"We're more nimble than a larger company," Anderson insists of his team, which consists of about 200 employees including developers, designers, support, sales, and administrative staff. Inking agreements with European developer Codemasters and CDC Games for an upcoming Chinese edition of the Lord of the Rings Online, Anderson's team has proven adept at the dealmaking crucial to extending multiplayer games around the globe. Such deals allow the game to be operated according to national regulations and to be translated into the appropriate language.
The company isn't shy to outsource, either, offshoring to India the triage of support-related e-mails and the 3D modeling of some of the game's simpler objects. Nor has it shied away from hammering out technology deals, licensing a software-based physics engine from Irish developer Havok to make its titles look and play more realistically without having to rewrite code from scratch.
It has also, Anderson says, achieved cost-cutting economies of scale by operating multiple older titles alongside the new one. Turbine runs several other online worlds including Dungeons & Dragons Online, another fantasy game featuring quests and mythical creatures. Technical support, networked game servers, and the software engine that renders the games' graphics are shared. This allows the company to fold the advancements from newer games back into older ones, which helps maintain subscriber interest.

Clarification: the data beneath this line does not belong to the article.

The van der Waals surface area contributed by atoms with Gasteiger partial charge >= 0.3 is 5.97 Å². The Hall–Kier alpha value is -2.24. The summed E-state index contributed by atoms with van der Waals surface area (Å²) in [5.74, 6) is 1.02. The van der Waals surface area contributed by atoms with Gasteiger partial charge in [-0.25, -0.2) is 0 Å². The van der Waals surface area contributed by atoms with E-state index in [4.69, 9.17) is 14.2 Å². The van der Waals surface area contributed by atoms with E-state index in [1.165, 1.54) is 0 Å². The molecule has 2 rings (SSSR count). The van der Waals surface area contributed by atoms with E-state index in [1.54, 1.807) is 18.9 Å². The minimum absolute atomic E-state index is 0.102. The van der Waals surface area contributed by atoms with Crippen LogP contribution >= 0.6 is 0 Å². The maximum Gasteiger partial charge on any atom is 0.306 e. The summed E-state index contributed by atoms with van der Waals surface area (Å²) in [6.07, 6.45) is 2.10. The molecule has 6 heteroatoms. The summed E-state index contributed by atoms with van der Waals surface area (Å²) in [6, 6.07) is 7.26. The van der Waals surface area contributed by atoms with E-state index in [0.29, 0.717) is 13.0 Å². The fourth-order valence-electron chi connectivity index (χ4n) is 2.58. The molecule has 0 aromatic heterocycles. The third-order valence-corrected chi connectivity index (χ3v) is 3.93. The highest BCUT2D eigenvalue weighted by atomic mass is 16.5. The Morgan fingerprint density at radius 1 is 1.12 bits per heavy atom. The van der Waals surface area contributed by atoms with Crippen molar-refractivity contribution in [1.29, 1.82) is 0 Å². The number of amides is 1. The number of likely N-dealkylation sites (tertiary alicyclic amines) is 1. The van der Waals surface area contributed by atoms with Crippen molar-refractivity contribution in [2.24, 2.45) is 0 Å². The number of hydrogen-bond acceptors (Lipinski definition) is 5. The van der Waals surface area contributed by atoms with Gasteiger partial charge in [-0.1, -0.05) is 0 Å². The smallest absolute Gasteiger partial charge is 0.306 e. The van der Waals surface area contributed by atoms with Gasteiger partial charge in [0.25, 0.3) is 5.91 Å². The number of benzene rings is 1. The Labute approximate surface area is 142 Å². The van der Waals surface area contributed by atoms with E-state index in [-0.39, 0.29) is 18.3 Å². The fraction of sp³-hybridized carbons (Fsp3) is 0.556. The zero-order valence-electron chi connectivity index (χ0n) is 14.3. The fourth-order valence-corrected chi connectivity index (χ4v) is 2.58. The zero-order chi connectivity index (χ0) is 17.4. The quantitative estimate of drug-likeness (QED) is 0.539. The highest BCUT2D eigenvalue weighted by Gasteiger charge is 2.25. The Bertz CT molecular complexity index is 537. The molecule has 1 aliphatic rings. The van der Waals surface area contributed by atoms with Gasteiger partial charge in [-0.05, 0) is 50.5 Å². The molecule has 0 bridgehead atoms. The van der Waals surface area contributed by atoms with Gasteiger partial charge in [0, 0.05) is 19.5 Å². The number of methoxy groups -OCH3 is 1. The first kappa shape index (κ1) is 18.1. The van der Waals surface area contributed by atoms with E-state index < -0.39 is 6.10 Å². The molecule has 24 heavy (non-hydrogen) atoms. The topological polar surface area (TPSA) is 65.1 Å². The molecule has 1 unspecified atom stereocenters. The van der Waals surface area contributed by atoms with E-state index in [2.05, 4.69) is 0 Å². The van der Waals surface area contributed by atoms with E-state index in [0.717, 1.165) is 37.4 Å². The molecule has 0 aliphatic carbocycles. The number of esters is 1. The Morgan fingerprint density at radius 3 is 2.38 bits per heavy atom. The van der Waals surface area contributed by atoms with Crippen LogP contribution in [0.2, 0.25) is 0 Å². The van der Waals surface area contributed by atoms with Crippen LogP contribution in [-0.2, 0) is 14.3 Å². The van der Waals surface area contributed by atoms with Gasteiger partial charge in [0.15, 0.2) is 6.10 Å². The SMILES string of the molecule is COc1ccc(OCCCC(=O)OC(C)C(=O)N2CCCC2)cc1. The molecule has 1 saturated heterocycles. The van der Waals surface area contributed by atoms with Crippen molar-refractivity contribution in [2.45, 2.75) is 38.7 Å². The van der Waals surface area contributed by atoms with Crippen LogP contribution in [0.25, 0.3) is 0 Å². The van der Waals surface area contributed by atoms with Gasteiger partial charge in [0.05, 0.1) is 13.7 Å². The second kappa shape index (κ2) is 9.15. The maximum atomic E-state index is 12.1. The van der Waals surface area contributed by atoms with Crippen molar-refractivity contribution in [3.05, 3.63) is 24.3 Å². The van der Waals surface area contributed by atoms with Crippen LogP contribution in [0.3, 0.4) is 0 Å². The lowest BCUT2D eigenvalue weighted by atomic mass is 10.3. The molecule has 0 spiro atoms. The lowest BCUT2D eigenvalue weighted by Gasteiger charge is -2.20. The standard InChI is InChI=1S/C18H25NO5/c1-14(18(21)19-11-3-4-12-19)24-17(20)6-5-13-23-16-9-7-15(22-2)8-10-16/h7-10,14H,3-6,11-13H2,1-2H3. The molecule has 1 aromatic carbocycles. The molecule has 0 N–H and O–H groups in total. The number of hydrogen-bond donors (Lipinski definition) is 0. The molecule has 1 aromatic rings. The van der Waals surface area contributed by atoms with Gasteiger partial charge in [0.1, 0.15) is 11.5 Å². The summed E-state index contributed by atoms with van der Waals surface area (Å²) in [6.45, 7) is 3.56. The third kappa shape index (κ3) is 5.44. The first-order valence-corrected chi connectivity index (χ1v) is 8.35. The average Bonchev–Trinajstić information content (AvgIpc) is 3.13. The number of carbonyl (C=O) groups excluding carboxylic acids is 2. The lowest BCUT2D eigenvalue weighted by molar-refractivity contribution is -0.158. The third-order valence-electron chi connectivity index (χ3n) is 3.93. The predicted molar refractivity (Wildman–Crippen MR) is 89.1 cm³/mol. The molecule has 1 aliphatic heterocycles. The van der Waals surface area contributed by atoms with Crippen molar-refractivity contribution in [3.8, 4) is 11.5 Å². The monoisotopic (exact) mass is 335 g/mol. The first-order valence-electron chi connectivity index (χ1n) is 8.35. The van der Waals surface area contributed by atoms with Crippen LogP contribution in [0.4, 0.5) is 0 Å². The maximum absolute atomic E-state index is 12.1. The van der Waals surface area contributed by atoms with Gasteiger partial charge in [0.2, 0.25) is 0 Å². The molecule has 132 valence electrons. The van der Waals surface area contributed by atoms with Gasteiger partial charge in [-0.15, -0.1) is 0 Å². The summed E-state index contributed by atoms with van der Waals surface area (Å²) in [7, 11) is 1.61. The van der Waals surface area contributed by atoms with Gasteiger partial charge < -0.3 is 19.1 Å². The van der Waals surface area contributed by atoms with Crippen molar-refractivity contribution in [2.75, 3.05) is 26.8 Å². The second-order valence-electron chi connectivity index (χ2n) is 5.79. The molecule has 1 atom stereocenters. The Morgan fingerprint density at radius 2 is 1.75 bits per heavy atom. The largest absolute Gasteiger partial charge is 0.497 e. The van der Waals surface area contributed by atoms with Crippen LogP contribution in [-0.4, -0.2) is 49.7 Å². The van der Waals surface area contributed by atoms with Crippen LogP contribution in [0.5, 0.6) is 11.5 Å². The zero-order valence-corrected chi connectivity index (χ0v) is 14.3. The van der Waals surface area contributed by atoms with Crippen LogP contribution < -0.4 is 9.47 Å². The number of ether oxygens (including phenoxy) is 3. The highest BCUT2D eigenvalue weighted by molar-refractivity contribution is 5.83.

So far the success of the Lord of the Rings Online has validated Anderson's strategy. According to Anita Frazier, an analyst with NPD Group, since April the Lord of the Rings Online has sold some 200,000 copies at retail in the U.S. During that same period, World of Warcraft sold just over 335,000 units.
While the company won't reveal the number of subscribers who pay a monthly fee to access the game, analysts estimate that the title has between 800,000 and 1 million paying players in the U.S. and Europe. Those figures are based on publicized character numbers, accounting for the fact that each player can create a maximum of five characters. "That's very impressive," says Michael Pachter, an analyst with Los Angeles-based Wedbush Morgan Securities, who follows the gaming industry and who estimates that the business could generate as much as $70 million annually in subscriptions. "Not only are those headline numbers, but Turbine has reached critical mass," he continues. "They're likely profitable and can now plow the profit back into the product."